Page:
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The US authorities will “take a look at” a controversial agreement signed over the weekend by Royal Dutch Shell that could ultimately lead to a multi-billion dollar investment in Iran, a US State Department official said.
Shell and its partner Repsol of Spain have signed a service agreement, as reported in the Financial Times last week, with the Iranian government to continue work on developing blocks 13 and 14 of the giant South Pars gas field, in spite of mounting international pressure over the country’s nuclear programme.
US legislation permits President George W. Bush to take action against non-US companies investing in Iran’s energy sector. However, because of concerns over an extra-territorial trade dispute and the risk of further alienating allies, no foreign companies have been penalised to date under the Iran Libya Sanctions Act and the subsequent Iran Freedom Support Act.
The US, however, is tightening sanctions on Iranian institutions, and encouraging European governments to do the same.
Sean McCormack, a state department spokesman, said on Monday that US government lawyers and policymakers would take a look at the Shell deal, to see whether to take any action. “If there’s an investment greater than a certain amount, as specified in US law, then our lawyers take a look at it and the policymakers take a look at it, and see if there’s any further steps that we, as a government, take,” he said.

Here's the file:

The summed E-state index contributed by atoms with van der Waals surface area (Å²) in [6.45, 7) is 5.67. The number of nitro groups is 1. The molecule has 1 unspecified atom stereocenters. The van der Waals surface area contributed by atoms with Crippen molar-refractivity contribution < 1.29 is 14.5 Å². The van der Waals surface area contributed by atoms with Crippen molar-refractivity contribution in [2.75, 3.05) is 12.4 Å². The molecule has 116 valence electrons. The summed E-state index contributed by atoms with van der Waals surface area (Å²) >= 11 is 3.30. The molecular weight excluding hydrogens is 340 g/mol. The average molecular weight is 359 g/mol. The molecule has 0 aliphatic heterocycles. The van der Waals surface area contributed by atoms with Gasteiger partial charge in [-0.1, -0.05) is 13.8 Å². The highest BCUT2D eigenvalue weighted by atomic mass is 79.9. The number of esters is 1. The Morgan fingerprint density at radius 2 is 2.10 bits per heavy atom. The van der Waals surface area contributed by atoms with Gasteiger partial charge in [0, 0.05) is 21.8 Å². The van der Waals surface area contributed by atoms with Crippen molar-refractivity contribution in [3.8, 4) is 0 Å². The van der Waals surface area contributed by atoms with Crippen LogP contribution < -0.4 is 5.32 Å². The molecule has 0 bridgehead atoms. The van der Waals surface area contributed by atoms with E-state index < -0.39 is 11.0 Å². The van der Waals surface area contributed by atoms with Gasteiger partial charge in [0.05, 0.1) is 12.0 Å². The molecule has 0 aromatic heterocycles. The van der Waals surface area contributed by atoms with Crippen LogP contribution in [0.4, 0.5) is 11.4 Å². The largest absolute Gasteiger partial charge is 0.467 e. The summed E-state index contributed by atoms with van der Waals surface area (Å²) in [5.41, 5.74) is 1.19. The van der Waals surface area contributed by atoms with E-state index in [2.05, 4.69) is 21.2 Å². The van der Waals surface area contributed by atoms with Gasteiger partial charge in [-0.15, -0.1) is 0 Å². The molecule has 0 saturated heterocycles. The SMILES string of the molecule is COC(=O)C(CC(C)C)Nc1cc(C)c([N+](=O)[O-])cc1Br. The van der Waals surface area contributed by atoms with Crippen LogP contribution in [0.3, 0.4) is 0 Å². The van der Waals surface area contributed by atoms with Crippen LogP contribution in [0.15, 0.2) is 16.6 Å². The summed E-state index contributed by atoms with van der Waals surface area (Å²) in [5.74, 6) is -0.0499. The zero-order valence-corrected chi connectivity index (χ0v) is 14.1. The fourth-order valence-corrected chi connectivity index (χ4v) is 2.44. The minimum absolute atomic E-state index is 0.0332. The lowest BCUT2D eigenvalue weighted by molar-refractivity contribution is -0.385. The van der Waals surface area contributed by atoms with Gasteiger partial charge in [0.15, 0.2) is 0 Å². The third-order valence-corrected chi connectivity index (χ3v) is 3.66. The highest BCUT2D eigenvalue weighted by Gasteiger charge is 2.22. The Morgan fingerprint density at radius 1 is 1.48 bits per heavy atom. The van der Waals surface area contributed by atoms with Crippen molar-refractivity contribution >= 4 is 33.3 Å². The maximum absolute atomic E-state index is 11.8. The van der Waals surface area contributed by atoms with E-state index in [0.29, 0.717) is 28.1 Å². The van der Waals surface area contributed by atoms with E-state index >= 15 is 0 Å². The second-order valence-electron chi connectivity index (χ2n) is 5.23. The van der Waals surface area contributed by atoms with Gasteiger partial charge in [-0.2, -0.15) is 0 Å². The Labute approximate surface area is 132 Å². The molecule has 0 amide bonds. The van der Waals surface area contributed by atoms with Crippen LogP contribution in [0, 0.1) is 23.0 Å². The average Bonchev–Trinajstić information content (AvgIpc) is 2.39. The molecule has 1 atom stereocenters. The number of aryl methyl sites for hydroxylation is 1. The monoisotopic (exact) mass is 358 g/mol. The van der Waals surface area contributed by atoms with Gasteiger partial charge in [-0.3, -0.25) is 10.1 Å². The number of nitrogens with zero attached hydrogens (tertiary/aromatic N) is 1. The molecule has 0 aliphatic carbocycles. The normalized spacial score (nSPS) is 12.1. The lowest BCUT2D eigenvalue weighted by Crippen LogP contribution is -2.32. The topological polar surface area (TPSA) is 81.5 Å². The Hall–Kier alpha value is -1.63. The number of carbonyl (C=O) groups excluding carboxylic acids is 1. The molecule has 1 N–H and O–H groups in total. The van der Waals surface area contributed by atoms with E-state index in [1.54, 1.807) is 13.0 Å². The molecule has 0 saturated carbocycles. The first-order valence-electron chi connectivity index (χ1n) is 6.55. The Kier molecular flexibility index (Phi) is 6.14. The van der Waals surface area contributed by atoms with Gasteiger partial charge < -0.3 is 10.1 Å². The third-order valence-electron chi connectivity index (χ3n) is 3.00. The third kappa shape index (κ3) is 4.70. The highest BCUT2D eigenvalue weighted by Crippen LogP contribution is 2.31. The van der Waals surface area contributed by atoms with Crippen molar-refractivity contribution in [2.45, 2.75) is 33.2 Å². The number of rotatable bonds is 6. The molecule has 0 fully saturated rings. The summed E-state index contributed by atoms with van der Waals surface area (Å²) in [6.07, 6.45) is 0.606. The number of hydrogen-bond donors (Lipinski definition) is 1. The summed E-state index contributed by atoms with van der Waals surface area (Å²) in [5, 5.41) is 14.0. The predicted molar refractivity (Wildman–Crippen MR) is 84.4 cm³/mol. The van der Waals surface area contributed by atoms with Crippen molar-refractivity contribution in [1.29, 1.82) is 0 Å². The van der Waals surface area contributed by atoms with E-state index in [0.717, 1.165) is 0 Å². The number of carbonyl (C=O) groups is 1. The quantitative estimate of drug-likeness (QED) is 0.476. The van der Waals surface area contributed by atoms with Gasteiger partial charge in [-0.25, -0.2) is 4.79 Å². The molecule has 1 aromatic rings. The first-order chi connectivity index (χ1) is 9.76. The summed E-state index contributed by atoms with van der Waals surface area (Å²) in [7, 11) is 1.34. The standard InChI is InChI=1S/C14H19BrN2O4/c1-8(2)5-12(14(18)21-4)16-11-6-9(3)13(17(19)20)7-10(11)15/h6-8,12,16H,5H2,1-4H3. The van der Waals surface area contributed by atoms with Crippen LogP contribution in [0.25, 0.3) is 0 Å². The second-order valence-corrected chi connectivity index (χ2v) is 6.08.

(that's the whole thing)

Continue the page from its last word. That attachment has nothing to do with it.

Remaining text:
Mr McCormack refused to speculate on what sanctions Repsol and Shell would face if they go through with the South Pars investment.
If the project goes ahead, it would involve a plant to produce liquefied natural gas to be sold in Europe and Asia. A final decision on whether to proceed is expected in the first quarter of next year.
The agreement does not put a figure on the value of the project. Shell and its partners are still working on cost estimates. But it was suggested in Iran at the weekend that it could be worth $10bn (£5bn).
Shell and Repsol would each have 25 per cent of the project, with the National Iranian Oil Company holding 50 per cent.
Iran holds the world’s second largest gas reserves, after Russia. Phases 13 and 14 of South Pars are estimated to hold 27,700bn cu ft – enough to meet the world’s demand for more than three months.
Shell on Monday also announced the sale of one of its US refineries and 250 petrol stations for $1.63bn, bringing to almost $10bn the amount it has raised from selling downstream assets in the past four years.
It has sold the refinery, south of Los Angeles, and petrol stations in the area to Tesoro, a Texas-based company that becomes the second-biggest refiner on the US west coast as a result of the deal.